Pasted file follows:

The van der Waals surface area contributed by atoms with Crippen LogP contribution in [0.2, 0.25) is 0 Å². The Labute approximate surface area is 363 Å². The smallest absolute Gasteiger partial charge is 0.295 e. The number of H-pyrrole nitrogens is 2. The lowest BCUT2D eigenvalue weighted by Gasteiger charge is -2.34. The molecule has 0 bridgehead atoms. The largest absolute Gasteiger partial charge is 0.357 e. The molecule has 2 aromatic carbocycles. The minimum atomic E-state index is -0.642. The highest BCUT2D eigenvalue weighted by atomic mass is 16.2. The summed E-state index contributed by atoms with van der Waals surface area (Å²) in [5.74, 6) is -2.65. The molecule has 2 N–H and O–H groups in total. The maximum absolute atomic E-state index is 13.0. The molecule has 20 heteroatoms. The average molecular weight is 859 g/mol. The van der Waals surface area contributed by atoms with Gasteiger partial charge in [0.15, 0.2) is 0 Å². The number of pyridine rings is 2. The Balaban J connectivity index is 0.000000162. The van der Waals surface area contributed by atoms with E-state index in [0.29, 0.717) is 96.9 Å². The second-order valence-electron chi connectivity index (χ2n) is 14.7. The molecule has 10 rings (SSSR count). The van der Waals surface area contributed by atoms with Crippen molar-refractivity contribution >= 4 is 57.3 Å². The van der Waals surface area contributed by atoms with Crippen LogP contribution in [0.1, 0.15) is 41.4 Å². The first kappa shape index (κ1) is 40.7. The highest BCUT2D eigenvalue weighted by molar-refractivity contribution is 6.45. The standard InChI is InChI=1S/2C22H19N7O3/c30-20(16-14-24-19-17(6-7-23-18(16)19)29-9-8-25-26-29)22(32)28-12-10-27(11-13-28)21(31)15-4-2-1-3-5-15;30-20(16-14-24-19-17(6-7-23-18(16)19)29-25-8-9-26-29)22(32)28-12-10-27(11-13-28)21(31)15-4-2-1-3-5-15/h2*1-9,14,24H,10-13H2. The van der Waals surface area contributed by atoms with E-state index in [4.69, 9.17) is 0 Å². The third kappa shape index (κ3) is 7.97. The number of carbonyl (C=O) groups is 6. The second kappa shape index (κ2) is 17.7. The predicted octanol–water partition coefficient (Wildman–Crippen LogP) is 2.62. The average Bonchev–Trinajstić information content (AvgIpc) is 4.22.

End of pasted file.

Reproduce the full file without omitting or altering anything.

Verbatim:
The van der Waals surface area contributed by atoms with Crippen LogP contribution in [0.2, 0.25) is 0 Å². The Labute approximate surface area is 363 Å². The smallest absolute Gasteiger partial charge is 0.295 e. The number of H-pyrrole nitrogens is 2. The lowest BCUT2D eigenvalue weighted by Gasteiger charge is -2.34. The molecule has 0 bridgehead atoms. The largest absolute Gasteiger partial charge is 0.357 e. The molecule has 2 aromatic carbocycles. The minimum atomic E-state index is -0.642. The highest BCUT2D eigenvalue weighted by atomic mass is 16.2. The summed E-state index contributed by atoms with van der Waals surface area (Å²) in [5.74, 6) is -2.65. The molecule has 2 N–H and O–H groups in total. The maximum absolute atomic E-state index is 13.0. The molecule has 20 heteroatoms. The average molecular weight is 859 g/mol. The van der Waals surface area contributed by atoms with Gasteiger partial charge in [0.15, 0.2) is 0 Å². The number of pyridine rings is 2. The Balaban J connectivity index is 0.000000162. The van der Waals surface area contributed by atoms with E-state index in [0.29, 0.717) is 96.9 Å². The second-order valence-electron chi connectivity index (χ2n) is 14.7. The molecule has 10 rings (SSSR count). The van der Waals surface area contributed by atoms with Crippen molar-refractivity contribution >= 4 is 57.3 Å². The van der Waals surface area contributed by atoms with Crippen LogP contribution in [0.1, 0.15) is 41.4 Å². The first kappa shape index (κ1) is 40.7. The highest BCUT2D eigenvalue weighted by molar-refractivity contribution is 6.45. The standard InChI is InChI=1S/2C22H19N7O3/c30-20(16-14-24-19-17(6-7-23-18(16)19)29-9-8-25-26-29)22(32)28-12-10-27(11-13-28)21(31)15-4-2-1-3-5-15;30-20(16-14-24-19-17(6-7-23-18(16)19)29-25-8-9-26-29)22(32)28-12-10-27(11-13-28)21(31)15-4-2-1-3-5-15/h2*1-9,14,24H,10-13H2. The van der Waals surface area contributed by atoms with E-state index in [4.69, 9.17) is 0 Å². The third kappa shape index (κ3) is 7.97. The number of carbonyl (C=O) groups is 6. The second kappa shape index (κ2) is 17.7. The predicted octanol–water partition coefficient (Wildman–Crippen LogP) is 2.62. The average Bonchev–Trinajstić information content (AvgIpc) is 4.22.